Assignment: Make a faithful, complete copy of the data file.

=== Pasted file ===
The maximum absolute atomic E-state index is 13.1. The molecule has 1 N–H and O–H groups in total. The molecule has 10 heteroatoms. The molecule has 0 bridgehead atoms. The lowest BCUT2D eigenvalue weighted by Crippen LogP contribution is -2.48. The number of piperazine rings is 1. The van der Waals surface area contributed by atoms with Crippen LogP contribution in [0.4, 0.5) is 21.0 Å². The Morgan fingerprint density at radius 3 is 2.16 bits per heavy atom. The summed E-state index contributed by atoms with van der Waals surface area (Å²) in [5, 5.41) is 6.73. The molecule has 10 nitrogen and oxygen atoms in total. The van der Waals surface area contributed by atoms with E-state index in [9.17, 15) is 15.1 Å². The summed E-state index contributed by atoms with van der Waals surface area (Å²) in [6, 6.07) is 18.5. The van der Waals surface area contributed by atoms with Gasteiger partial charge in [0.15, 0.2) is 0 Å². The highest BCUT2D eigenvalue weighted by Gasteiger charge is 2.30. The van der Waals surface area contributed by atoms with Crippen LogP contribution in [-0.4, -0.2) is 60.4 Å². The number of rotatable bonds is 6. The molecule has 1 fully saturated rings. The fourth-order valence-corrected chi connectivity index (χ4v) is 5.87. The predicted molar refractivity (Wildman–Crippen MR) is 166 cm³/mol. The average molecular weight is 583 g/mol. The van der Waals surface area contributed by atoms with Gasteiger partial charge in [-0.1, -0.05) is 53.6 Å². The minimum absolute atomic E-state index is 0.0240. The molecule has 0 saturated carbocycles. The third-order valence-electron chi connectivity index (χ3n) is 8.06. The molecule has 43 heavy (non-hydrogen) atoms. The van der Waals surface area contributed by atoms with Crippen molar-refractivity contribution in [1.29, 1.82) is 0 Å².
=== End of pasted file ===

The maximum absolute atomic E-state index is 13.1. The molecule has 1 N–H and O–H groups in total. The molecule has 10 heteroatoms. The molecule has 0 bridgehead atoms. The lowest BCUT2D eigenvalue weighted by Crippen LogP contribution is -2.48. The number of piperazine rings is 1. The van der Waals surface area contributed by atoms with Crippen LogP contribution in [0.4, 0.5) is 21.0 Å². The Morgan fingerprint density at radius 3 is 2.16 bits per heavy atom. The summed E-state index contributed by atoms with van der Waals surface area (Å²) in [5, 5.41) is 6.73. The molecule has 10 nitrogen and oxygen atoms in total. The van der Waals surface area contributed by atoms with E-state index in [9.17, 15) is 15.1 Å². The summed E-state index contributed by atoms with van der Waals surface area (Å²) in [6, 6.07) is 18.5. The van der Waals surface area contributed by atoms with Gasteiger partial charge in [0.15, 0.2) is 0 Å². The highest BCUT2D eigenvalue weighted by Gasteiger charge is 2.30. The van der Waals surface area contributed by atoms with Crippen LogP contribution in [-0.4, -0.2) is 60.4 Å². The number of rotatable bonds is 6. The molecule has 1 fully saturated rings. The fourth-order valence-corrected chi connectivity index (χ4v) is 5.87. The predicted molar refractivity (Wildman–Crippen MR) is 166 cm³/mol. The average molecular weight is 583 g/mol. The van der Waals surface area contributed by atoms with Gasteiger partial charge in [-0.1, -0.05) is 53.6 Å². The minimum absolute atomic E-state index is 0.0240. The molecule has 0 saturated carbocycles. The third-order valence-electron chi connectivity index (χ3n) is 8.06. The molecule has 43 heavy (non-hydrogen) atoms. The van der Waals surface area contributed by atoms with Crippen molar-refractivity contribution in [1.29, 1.82) is 0 Å².